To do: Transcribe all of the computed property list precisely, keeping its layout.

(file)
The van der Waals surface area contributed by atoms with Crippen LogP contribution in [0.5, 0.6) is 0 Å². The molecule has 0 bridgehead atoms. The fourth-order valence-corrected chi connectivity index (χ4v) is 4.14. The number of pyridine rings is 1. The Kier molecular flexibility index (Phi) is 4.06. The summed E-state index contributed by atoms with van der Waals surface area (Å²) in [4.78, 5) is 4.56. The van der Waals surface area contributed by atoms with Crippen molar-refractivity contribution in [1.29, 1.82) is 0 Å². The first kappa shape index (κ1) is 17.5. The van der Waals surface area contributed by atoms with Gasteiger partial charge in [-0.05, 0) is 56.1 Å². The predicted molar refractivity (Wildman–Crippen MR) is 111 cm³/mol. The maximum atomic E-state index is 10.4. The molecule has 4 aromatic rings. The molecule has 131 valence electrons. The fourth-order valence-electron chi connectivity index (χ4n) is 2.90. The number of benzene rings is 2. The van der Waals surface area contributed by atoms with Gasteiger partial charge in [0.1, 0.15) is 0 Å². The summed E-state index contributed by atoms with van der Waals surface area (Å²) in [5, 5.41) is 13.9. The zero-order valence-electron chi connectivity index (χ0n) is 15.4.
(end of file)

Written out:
The van der Waals surface area contributed by atoms with Crippen LogP contribution in [0.5, 0.6) is 0 Å². The molecule has 0 bridgehead atoms. The fourth-order valence-corrected chi connectivity index (χ4v) is 4.14. The number of pyridine rings is 1. The Kier molecular flexibility index (Phi) is 4.06. The summed E-state index contributed by atoms with van der Waals surface area (Å²) in [4.78, 5) is 4.56. The van der Waals surface area contributed by atoms with Crippen molar-refractivity contribution in [1.29, 1.82) is 0 Å². The first kappa shape index (κ1) is 17.5. The van der Waals surface area contributed by atoms with Gasteiger partial charge in [-0.05, 0) is 56.1 Å². The predicted molar refractivity (Wildman–Crippen MR) is 111 cm³/mol. The maximum atomic E-state index is 10.4. The molecule has 4 aromatic rings. The molecule has 131 valence electrons. The fourth-order valence-electron chi connectivity index (χ4n) is 2.90. The number of benzene rings is 2. The van der Waals surface area contributed by atoms with Gasteiger partial charge in [0.1, 0.15) is 0 Å². The summed E-state index contributed by atoms with van der Waals surface area (Å²) in [5, 5.41) is 13.9. The zero-order valence-electron chi connectivity index (χ0n) is 15.4.